The call for reforming the 19-year-old personal income and corporate income tax systems is getting noisier. Keeping the tax system in its present form might prove costly for the Philippine economy since it is out of sync with its Association of Southeast Asian Nations (ASEAN)-6 peers.
And with ASEAN integration, not only will the Philippines have the poorest public infrastructure among its ASEAN-6 peers; it, too,will have the most uninviting tax system in the ASEAN region.
Will President Benigno S. C. Aquino III use what remains of his political capital to reform the 19-year-old Philippine tax system?
Most likely not. Mr. Aquino quickly doused any hope that measures that seek to reform the personal and income tax systems would pass. He echoed the Department of Finance’s (DoF) argument that a cut in personal income tax rates and corporate tax rate without corresponding adjustment in other taxes will result in investment downgrade by international rating agencies.
Vice President Jejomar Binay, Sr. Photo from Rappler.com
Asking tough questions should challenge presidential aspirants to go beyond bullet points of beautiful things
“E di meron,” was the student’s curt response after Vice President Jejomar Binay was left with no choice but to admit that informal settlers – “about 3 or 5 percent” – continue to live in Makati.
This encounter happened a week ago when the Vice President took part at the University of the Philippines-Los Baños’s (UPLB) forum on governance and transparency. Students and faculty engaged in a candid conversation with the man who wants to become president. The forum covered a range of issues including dynasties, corruption and extra-judicial killings.
Forums like this breathe life into a toxic political environment. Thus far, the pre-campaign season has been defined by tasteless political point scoring – from exchanges of charots and chakas to ambiguous and almost meaningless statements of presidential contenders in carefully staged events.
This is why UPLB’s town hall-style forum was an occasion that must not be taken for granted. The forum illustrated the power of citizens to redefine the quality of political conversations. It set the standard on how precise presidential aspirants should be when making claims. It showed how a vigilant audience can enforce accountability–fudging answers will be called out, evading responsibility will be booed.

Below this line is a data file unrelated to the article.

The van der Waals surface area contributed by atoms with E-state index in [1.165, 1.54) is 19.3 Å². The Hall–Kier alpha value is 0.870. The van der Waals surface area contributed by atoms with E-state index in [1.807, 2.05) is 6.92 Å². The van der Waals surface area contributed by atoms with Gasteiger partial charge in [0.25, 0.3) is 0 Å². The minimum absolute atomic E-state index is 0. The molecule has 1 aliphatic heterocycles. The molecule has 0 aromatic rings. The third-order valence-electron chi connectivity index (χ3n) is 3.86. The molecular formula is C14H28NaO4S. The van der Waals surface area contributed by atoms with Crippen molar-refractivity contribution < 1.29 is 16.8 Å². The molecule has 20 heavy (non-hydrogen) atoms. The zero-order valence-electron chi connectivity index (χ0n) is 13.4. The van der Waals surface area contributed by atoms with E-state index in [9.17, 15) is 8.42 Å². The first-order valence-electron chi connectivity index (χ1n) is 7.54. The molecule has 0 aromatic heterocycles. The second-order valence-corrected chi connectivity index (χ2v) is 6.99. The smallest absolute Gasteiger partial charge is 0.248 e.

The core elements of a broad-based, comprehensive tax reform program are lower income and corporate income tax rates, broader corporate tax base by rationalizing fiscal incentives, higher value-added tax rates, and higher real property tax.
Both the chairmen of the Senate and the House of Representatives Ways and Means Committee, Senator Juan Edgardo M. Angara and Congressman Romero Federico S. Quimbo, respectively, are right: the Philippine personal income tax system is archaic and needs to be reformed.
The present personal and corporate income tax systems have not been adjusted since almost two decades ago. With inflation-creep, the personal income tax system has collected from workers more taxes than what was originally planned.
Compared to its Association of Southeast Asian Nations neighbors, the Philippines’ personal income and corporate tax system continue to be the highest.
The commentary “Why not a presidential candidate from the Left?” by Eduardo C. Tadem (Opinion, 8/7/15) elicited responses ranging from outright cynicism to guarded inspiration. But it was widely shared in the social media, suggesting interest in a discussion of this possibility. Are there examples out there that could convince skeptics on this idea “whose time has come”? We only need to look at the other end of the Pacific Ocean and see how Left leaders from Argentina, Bolivia, Brazil, Chile, Ecuador, Paraguay, Nicaragua, Peru, Uruguay and Venezuela won power and captured the political imagination of nearly an entire continent.
Latin America shares many characteristics with the Philippines. Apart from once being part of the Iberian Empire, our shared experiences with brutal dictatorships, praetorian militaries, glaring socioeconomic inequalities, politically influential churches, neoliberal economic crises and undue interventions from the United States inexorably bind us to this region. But while formal democratic rule was restored in the 1980s in both places, the political trajectories and fortunes of Latin America and the Philippines unfortunately diverged in the last decade.
Latin America’s Left captured state power through democratic elections. How did it achieve these victories when it did not have the money, machinery, pedigree and state resources that many in the Philippine political class enjoy?
Fielding a presidential candidate from the Philippine Left may seem preposterous and foolhardy to many, but to others this is an idea whose time has come. The political and socioeconomic situation of the great majority of Filipinos calls for radical change, not piecemeal reforms. Decades of rule by an oligarchic elite have only magnified poverty and deepened inequality.
Contrary to the now-worn-out mantra of the Aquino administration, it is not corruption that causes poverty; rather, it is poverty that breeds corruption via a culture of patronage feasting on an impoverished people.